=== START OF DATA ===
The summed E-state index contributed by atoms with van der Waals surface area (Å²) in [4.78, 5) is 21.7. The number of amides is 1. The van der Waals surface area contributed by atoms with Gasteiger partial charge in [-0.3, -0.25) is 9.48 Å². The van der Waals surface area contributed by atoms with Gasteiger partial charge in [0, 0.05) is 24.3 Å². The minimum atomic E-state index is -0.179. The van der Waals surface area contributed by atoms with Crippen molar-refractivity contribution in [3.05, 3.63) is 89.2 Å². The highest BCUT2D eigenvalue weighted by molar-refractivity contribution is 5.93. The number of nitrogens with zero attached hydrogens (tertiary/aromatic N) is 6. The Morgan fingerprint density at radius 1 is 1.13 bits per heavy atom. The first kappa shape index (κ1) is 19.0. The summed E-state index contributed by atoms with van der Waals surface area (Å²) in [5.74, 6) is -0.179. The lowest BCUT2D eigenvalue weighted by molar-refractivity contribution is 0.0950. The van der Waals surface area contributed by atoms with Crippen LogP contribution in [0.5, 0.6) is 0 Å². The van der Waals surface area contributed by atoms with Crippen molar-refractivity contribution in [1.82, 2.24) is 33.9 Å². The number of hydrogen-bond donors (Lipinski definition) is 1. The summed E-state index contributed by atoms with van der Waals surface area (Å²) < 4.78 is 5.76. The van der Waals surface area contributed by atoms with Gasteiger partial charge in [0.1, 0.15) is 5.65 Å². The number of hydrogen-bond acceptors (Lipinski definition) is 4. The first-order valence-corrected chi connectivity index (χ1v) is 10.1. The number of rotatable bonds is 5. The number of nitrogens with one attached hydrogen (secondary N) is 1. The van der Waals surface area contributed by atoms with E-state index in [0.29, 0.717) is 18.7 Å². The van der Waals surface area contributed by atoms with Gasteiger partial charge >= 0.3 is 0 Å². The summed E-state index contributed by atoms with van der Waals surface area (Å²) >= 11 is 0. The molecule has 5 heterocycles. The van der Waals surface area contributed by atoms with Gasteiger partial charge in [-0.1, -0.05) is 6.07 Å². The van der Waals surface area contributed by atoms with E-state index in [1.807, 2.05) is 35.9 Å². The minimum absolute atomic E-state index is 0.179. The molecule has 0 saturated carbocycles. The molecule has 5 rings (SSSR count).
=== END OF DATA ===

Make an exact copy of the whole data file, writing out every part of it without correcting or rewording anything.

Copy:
The summed E-state index contributed by atoms with van der Waals surface area (Å²) in [4.78, 5) is 21.7. The number of amides is 1. The van der Waals surface area contributed by atoms with Gasteiger partial charge in [-0.3, -0.25) is 9.48 Å². The van der Waals surface area contributed by atoms with Gasteiger partial charge in [0, 0.05) is 24.3 Å². The minimum atomic E-state index is -0.179. The van der Waals surface area contributed by atoms with Crippen molar-refractivity contribution in [3.05, 3.63) is 89.2 Å². The highest BCUT2D eigenvalue weighted by molar-refractivity contribution is 5.93. The number of nitrogens with zero attached hydrogens (tertiary/aromatic N) is 6. The Morgan fingerprint density at radius 1 is 1.13 bits per heavy atom. The first kappa shape index (κ1) is 19.0. The summed E-state index contributed by atoms with van der Waals surface area (Å²) in [5.74, 6) is -0.179. The lowest BCUT2D eigenvalue weighted by molar-refractivity contribution is 0.0950. The van der Waals surface area contributed by atoms with Crippen LogP contribution in [0.5, 0.6) is 0 Å². The van der Waals surface area contributed by atoms with Crippen molar-refractivity contribution in [1.82, 2.24) is 33.9 Å². The number of hydrogen-bond donors (Lipinski definition) is 1. The summed E-state index contributed by atoms with van der Waals surface area (Å²) < 4.78 is 5.76. The van der Waals surface area contributed by atoms with Gasteiger partial charge in [0.1, 0.15) is 5.65 Å². The number of hydrogen-bond acceptors (Lipinski definition) is 4. The first-order valence-corrected chi connectivity index (χ1v) is 10.1. The number of rotatable bonds is 5. The number of nitrogens with one attached hydrogen (secondary N) is 1. The van der Waals surface area contributed by atoms with E-state index in [0.29, 0.717) is 18.7 Å². The van der Waals surface area contributed by atoms with Gasteiger partial charge >= 0.3 is 0 Å². The summed E-state index contributed by atoms with van der Waals surface area (Å²) >= 11 is 0. The molecule has 5 heterocycles. The van der Waals surface area contributed by atoms with Gasteiger partial charge in [-0.1, -0.05) is 6.07 Å². The van der Waals surface area contributed by atoms with E-state index in [1.807, 2.05) is 35.9 Å². The minimum absolute atomic E-state index is 0.179. The molecule has 0 saturated carbocycles. The molecule has 5 rings (SSSR count).